Monday, June 8, 2015

Using Gardens to Teach Important Truths of our Faith

A tiny tomato has started growing on the far right!
I'm a terrible gardener. Unlike my mother and grandparents, I did not inherit the gardening gene. I can remember as well as anyone, but often forget to water my plants. In fact, the only things I've actively kept alive are an aloe vera plant in my daughter's room (because it doesn't need much sun or water), and my daughter herself. However, this doesn't stop me from spending tens of dollars on seeds, pots, and dirt to try growing something about every other year (Thankfully, seeds are dirt cheap).

This year is different. For one, I decided to buy plants and bulbs, not seeds. I can't grow seeds for the life of me, and I'm done trying. My onions were rather carelessly tossed into some dirt, and miraculously survived! We will have 5 homegrown onions this fall, not many, but enough to show Eleanor. We also planted some tomatoes, lots of herbs, and some fancy lettuce. I bought asparagus roots, but we didn't have enough containers for them, and they take 2 years to grow properly. Sometime by the end of the summer, we are hoping to have a raised garden put in, and I'll plant them then. I haven't given up on seeds, however. I'm going to try to plant a lemon seed in a container that we can bring into the building when it gets cold.
You can see the 4 flowers and 2 fruits of our yellow pear tomatoes
I wanted Eleanor to experience the joy of growing something, of providing for something, of seeing something grow into fullness and then, of providing food for our family. Even though she's only almost a year, a good example never starts too early. We planted some of the things we eat most often: tomatoes, onions, and herbs for seasoning. We don't eat much salad, admittedly, but I want to get into the habit for dinner, especially dinner that we enjoy outside! It's easy to just break off a few leaves for everyone, wash them up, and serve them while the grill is going. Imagine a few years from now, when a larger garden will mean more than just a handful of plants, but include zucchini, asparagus, celery, hot peppers, and (probably) corn!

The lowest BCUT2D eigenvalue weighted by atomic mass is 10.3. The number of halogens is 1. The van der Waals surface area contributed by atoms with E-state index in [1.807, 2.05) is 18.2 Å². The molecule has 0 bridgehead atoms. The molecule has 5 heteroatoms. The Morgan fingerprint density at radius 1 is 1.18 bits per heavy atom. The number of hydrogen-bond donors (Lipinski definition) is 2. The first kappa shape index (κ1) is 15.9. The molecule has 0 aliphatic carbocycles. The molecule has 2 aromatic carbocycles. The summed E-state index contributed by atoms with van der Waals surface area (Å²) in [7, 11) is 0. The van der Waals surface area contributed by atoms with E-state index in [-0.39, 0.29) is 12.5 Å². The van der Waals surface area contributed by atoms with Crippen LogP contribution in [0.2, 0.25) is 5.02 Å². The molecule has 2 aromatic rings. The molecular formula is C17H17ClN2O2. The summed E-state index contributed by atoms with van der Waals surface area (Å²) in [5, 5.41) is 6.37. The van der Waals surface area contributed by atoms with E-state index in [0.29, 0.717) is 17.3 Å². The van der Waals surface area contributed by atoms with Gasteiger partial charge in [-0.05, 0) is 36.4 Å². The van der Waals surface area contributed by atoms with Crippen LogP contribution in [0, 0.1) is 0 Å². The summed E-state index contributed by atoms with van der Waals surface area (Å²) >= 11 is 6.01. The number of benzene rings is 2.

Before: a bunch of maple seeds had sprouted in this pot...
This year while planning my garden and while working, I started to reflect on the many truths of the faith that can be taught just by working. For instance, doesn't the work of taking after a plant or whole garden provide a good lesson on providing for a family, and Divine Providence? We have to take so much care of the plant, watering it only when needed, making sure it has the correct amount of sun (some need shade, some need full sun), making sure that wild animals don't kill it. All of the above takes a lot of work. Our children can imagine how much more work it takes their parents to make sure that they not only survive, but thrive! And we can show how God in His Diving Providence even helps us with our small task of taking care of the plants by bringing rain and sunshine!
... After: the new little lettuce plant will hopefully grow much bigger!
Another lesson that I learned in pictures and drawings back in kindergarten is that of comparing our souls to gardens. God plants the seeds of virtue in them at Baptism, and we must take care to cultivate the virtues, but also protect them from the weeds, rocks, storms, and animals. It is easier to teach children the larger lessons of life if they already have a grasp on the small ones: they understand the mysteries of the faith and the spiritual realm because it happens concretely in front of their eyes. St. Thérèse said that the reason she understood God's love, mercy, and justice, was because her own father showed her the example. As parents, we must be the examples of God that our children will most readily grasp if they are to have a strong faith. And it can all start with such a simple thing as a garden.